4. Pros and Cons–
Produces Strong Leaders
Unifies Diverse Churches
Bishop = Elder in NT
Squelches Priesthood of Believer
Tends to Authoritarian Leadership
From our point of view, the first point on the negative side is absolutely decisive. Most scholars agree that it is virtually impossible to see any real difference between “bishop” and “elder” in the New Testament. Both Peter and Paul appear to use them (in various forms) interchangeably. If there is a difference, “elder” seems to refer to the character of the office, while “bishop” refers to the function. But the two words seem to describe the same person. If that is correct, then the biblical underpinning for the episcopal system is difficult to see. Furthermore, we would argue strongly that the unique authority of the apostles ended with the passing of the first generation and with the writing of the New Testament. Today we don’t need leaders with absolute authority because we have a book which has absolute authority–the Bible! Finally, there is no question that for many centuries the Roman Catholic system was so authoritarian that it virtually took the Bible and the ministry out of the hands of the laity and placed it in the hands of an elite group of leaders. It was that “gap” between the clergy and the laity that led in large part to the Protestant Reformation. Luther and Calvin “protested” that the Bible must belong to the whole church, not just to a privileged few.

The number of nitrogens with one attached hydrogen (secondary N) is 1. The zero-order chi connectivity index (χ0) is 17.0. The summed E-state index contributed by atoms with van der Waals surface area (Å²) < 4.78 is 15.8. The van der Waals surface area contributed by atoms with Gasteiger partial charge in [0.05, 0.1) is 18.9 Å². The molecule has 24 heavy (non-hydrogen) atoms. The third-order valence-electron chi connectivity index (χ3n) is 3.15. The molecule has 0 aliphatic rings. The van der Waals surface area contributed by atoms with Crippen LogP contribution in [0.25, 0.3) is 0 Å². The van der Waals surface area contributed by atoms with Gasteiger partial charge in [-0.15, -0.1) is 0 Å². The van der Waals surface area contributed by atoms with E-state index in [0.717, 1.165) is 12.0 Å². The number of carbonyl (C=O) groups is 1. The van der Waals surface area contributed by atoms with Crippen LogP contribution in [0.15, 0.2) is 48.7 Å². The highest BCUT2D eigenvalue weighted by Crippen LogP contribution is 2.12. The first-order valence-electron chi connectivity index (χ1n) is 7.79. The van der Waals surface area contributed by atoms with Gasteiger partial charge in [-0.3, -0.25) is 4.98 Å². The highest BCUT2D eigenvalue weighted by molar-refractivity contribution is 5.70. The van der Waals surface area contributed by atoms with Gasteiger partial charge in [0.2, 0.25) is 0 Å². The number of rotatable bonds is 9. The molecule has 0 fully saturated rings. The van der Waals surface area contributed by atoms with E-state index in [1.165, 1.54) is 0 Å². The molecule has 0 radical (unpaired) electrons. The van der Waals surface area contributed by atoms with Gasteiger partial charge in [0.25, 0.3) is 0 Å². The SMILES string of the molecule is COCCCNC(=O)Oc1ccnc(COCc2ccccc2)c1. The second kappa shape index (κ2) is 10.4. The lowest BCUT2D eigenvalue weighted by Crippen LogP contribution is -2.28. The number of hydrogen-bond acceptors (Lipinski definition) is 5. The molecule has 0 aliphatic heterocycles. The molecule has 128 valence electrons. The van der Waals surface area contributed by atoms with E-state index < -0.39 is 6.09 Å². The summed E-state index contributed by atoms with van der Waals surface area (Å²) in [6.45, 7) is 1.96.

While this evaluation is necessarily negative, it is not meant to overlook the positive points mentioned above. The episcopal system can produce leaders who function very effectively–especially in times of trouble when strong leaders must speak the truth forcefully.
1. Definition–”Rule by elders.” Typically churches that follow this system are involved in a connectional form of church government . Each congregation chooses its own elders and pastor (the “Teaching Elder”), who then provide basic leadership to the church. Usually the pastor and one of the lay elders represent the church at the local presbytery. Representatives from the presbytery serve at the regional synod. Finally, representatives from the synods and presbytery serve as delegates to the General Assembly, the ultimate decision-making body. In most Presbyterian systems, church property is ultimately owned by the denomination, not by the local congregation. The General Assembly also sets the doctrinal parameters, which local congregations are supposed to follow.
2. Examples–Nearly all Presbyterian and Reformed churches follow some version of this system.